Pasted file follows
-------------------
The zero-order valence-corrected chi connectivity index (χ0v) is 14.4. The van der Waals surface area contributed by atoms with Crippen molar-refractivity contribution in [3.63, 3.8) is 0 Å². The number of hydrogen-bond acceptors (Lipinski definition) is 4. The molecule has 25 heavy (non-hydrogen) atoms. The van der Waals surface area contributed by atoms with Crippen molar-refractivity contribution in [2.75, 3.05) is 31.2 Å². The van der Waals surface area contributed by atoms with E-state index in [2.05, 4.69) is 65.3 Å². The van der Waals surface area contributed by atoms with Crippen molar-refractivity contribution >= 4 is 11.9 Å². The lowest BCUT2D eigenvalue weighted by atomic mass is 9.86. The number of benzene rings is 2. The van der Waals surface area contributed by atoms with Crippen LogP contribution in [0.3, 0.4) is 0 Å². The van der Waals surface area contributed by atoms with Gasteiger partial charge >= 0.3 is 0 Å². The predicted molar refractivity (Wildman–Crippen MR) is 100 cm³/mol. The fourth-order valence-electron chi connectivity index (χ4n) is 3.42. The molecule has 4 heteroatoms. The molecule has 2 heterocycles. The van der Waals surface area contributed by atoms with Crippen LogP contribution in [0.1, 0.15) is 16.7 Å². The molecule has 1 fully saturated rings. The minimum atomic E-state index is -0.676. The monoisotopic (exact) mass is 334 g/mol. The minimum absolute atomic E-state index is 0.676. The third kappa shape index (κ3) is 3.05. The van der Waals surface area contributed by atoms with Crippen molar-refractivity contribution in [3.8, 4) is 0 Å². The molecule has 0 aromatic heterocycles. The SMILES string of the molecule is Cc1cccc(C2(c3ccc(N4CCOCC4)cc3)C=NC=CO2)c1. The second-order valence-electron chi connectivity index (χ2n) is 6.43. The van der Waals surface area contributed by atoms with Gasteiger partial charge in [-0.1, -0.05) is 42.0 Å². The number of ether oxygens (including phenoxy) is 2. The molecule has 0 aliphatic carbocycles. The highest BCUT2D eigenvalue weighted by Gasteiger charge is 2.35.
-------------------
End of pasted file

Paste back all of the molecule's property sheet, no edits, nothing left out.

The zero-order valence-corrected chi connectivity index (χ0v) is 14.4. The van der Waals surface area contributed by atoms with Crippen molar-refractivity contribution in [3.63, 3.8) is 0 Å². The number of hydrogen-bond acceptors (Lipinski definition) is 4. The molecule has 25 heavy (non-hydrogen) atoms. The van der Waals surface area contributed by atoms with Crippen molar-refractivity contribution in [2.75, 3.05) is 31.2 Å². The van der Waals surface area contributed by atoms with E-state index in [2.05, 4.69) is 65.3 Å². The van der Waals surface area contributed by atoms with Crippen molar-refractivity contribution >= 4 is 11.9 Å². The lowest BCUT2D eigenvalue weighted by atomic mass is 9.86. The number of benzene rings is 2. The van der Waals surface area contributed by atoms with Crippen LogP contribution in [0.3, 0.4) is 0 Å². The van der Waals surface area contributed by atoms with Gasteiger partial charge >= 0.3 is 0 Å². The predicted molar refractivity (Wildman–Crippen MR) is 100 cm³/mol. The fourth-order valence-electron chi connectivity index (χ4n) is 3.42. The molecule has 4 heteroatoms. The molecule has 2 heterocycles. The van der Waals surface area contributed by atoms with Crippen LogP contribution in [0.1, 0.15) is 16.7 Å². The molecule has 1 fully saturated rings. The minimum atomic E-state index is -0.676. The monoisotopic (exact) mass is 334 g/mol. The minimum absolute atomic E-state index is 0.676. The third kappa shape index (κ3) is 3.05. The van der Waals surface area contributed by atoms with Crippen molar-refractivity contribution in [3.8, 4) is 0 Å². The molecule has 0 aromatic heterocycles. The SMILES string of the molecule is Cc1cccc(C2(c3ccc(N4CCOCC4)cc3)C=NC=CO2)c1. The second-order valence-electron chi connectivity index (χ2n) is 6.43. The van der Waals surface area contributed by atoms with Gasteiger partial charge in [-0.1, -0.05) is 42.0 Å². The number of ether oxygens (including phenoxy) is 2. The molecule has 0 aliphatic carbocycles. The highest BCUT2D eigenvalue weighted by Gasteiger charge is 2.35.